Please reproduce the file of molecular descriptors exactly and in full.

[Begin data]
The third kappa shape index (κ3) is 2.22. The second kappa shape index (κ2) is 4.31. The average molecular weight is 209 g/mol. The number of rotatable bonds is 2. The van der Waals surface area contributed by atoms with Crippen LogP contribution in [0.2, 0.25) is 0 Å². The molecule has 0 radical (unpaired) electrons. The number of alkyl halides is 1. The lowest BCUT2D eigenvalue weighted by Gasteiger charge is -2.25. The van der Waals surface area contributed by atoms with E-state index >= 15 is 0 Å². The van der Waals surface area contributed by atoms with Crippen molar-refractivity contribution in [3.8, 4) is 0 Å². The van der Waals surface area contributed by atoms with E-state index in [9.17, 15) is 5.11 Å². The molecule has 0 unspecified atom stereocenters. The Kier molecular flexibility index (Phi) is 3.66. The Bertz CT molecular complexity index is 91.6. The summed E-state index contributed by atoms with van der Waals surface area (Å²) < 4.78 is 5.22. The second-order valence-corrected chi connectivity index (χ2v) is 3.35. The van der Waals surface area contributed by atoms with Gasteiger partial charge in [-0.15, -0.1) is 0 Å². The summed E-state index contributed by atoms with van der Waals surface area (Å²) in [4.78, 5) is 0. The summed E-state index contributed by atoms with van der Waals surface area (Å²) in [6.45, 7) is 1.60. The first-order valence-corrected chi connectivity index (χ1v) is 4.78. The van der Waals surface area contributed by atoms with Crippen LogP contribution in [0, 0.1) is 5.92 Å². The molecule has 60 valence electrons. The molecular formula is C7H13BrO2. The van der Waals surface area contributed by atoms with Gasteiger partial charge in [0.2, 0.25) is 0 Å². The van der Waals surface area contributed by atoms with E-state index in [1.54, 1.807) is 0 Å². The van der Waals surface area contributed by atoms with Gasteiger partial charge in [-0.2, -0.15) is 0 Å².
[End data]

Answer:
The third kappa shape index (κ3) is 2.22. The second kappa shape index (κ2) is 4.31. The average molecular weight is 209 g/mol. The number of rotatable bonds is 2. The van der Waals surface area contributed by atoms with Crippen LogP contribution in [0.2, 0.25) is 0 Å². The molecule has 0 radical (unpaired) electrons. The number of alkyl halides is 1. The lowest BCUT2D eigenvalue weighted by Gasteiger charge is -2.25. The van der Waals surface area contributed by atoms with E-state index >= 15 is 0 Å². The van der Waals surface area contributed by atoms with Crippen molar-refractivity contribution in [3.8, 4) is 0 Å². The van der Waals surface area contributed by atoms with E-state index in [9.17, 15) is 5.11 Å². The molecule has 0 unspecified atom stereocenters. The Kier molecular flexibility index (Phi) is 3.66. The Bertz CT molecular complexity index is 91.6. The summed E-state index contributed by atoms with van der Waals surface area (Å²) < 4.78 is 5.22. The second-order valence-corrected chi connectivity index (χ2v) is 3.35. The van der Waals surface area contributed by atoms with Gasteiger partial charge in [-0.15, -0.1) is 0 Å². The summed E-state index contributed by atoms with van der Waals surface area (Å²) in [4.78, 5) is 0. The summed E-state index contributed by atoms with van der Waals surface area (Å²) in [6.45, 7) is 1.60. The first-order valence-corrected chi connectivity index (χ1v) is 4.78. The van der Waals surface area contributed by atoms with Crippen LogP contribution in [0, 0.1) is 5.92 Å². The molecule has 60 valence electrons. The molecular formula is C7H13BrO2. The van der Waals surface area contributed by atoms with Gasteiger partial charge in [0.2, 0.25) is 0 Å². The van der Waals surface area contributed by atoms with E-state index in [1.54, 1.807) is 0 Å². The van der Waals surface area contributed by atoms with Gasteiger partial charge in [-0.2, -0.15) is 0 Å².